Il combattimento di Tancredi e Clorinda /I Have No Stories to Tell You

Mar 02, 2014

Wall Street Journal

Heidi Waleson

Combat got a more vivid depiction in Gotham Chamber Opera's double bill, performed last week in two galleries at the Metropolitan Museum of Art. This ingenious project paired Claudio Monteverdi's "Il combattimento di Tancredi e Clorinda," performed in the Arms and Armor Court, with the world premiere of Lembit Beecher's "I Have No Stories to Tell You," written as a companion piece using the same basic musical forces and played in the Medieval Sculpture Hall.


This was the most successful of Gotham's experiments with performing operas in nontraditional spaces: Both of these brief pieces interacted strongly with the galleries. In the heartrending 20-minute Monteverdi cantata, two enemy warriors battle ferociously. Tancredi fatally wounds Clorinda and realizes, when he removes her helmet, that she is the woman he loves. The real suits of armor, weapons and heraldic banners all around spoke as no stage set could about how fighters become metal-sheathed machines, their humanity concealed and suppressed.


The necessarily small, standing audience surrounded the performers like spectators at a boxing match. Director Robin Guarino and choreographer Bradon McDonald had the two combatants (Beth Clayton and Craig Verm) practically wrestling in slow motion; Gabriel Berry's costumes used fabric to suggest chain mail. The warring pair were physically expressive; tenor Samuel Levine and mezzo Abigail Fischer, sharing the narrator's role and doing the majority of the singing, were equally eloquent, their full-bodied vocal performances accompanied by an excellent small ensemble of baroque instruments, only minimally affected by some extraneous reverberation due to the height of the space.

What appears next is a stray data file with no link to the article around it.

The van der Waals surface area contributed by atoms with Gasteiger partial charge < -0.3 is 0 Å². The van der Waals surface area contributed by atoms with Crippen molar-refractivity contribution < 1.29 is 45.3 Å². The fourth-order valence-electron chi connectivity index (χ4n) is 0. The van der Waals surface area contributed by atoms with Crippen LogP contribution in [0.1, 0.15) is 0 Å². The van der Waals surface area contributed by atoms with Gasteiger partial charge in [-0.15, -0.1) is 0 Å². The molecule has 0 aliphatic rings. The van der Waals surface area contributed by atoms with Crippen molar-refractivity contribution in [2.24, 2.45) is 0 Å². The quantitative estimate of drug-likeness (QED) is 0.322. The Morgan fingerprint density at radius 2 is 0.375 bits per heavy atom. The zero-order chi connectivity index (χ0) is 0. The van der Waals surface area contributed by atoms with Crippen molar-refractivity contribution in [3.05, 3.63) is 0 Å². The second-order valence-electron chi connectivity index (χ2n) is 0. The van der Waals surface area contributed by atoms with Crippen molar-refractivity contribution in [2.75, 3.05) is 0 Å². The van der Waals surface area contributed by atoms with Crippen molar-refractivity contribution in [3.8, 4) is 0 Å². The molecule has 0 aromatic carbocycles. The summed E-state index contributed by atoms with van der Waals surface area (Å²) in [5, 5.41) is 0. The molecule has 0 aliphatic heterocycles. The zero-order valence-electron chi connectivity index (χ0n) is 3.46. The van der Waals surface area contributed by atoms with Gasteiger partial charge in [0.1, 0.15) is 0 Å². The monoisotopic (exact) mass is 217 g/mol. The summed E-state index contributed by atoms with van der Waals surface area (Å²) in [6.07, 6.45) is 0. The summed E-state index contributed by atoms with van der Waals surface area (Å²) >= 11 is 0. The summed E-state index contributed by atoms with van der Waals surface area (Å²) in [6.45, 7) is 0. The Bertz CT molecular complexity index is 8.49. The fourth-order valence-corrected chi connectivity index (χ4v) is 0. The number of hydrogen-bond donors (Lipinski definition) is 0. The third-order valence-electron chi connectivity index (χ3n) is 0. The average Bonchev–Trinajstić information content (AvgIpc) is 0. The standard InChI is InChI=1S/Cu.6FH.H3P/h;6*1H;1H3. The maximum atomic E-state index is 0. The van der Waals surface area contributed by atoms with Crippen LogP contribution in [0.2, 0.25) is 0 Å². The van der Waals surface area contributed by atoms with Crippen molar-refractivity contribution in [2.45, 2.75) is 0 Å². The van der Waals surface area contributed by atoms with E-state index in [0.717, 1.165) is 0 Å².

Mr. Beecher's opera, also about war, had a different kind of power. Sorrel (an intense Ms. Clayton), who has returned from an unspecified modern conflict, has posttraumatic stress disorder, and in the course of 40 minutes we find out why. Hannah Moscovitch's libretto subtly builds suspense; it starts over several times, with the sleepless Sorrel asking her husband (Mr. Verm), "Did I wake you?" but refusing to tell him why she cannot sleep. A tight trio of women, led by the expressive Ms. Fischer, sing her nightmare memories as an ominous vocal haze, and the narrative gradually gathers momentum until the trauma is finally revealed—another soldier (the bright-voiced Mr. Levine, skillfully playing a boy trying to be a man) raped her and was later killed. Mr. Beecher's music for the baroque ensemble made artful use of its skills in articulation, layering pizzicatos on tremolos to create an eerie, almost mechanical sound that added to the sense of late-night unease.


Andromache Chalfant's set, a runway with spectators on either side, made the disturbed, restless Sorrel seem forever trapped. The shadowy gallery, with its Virgin and Child statues and other devotional objects, turned the home front into a place where nightmares hide in corners and war is never in the past.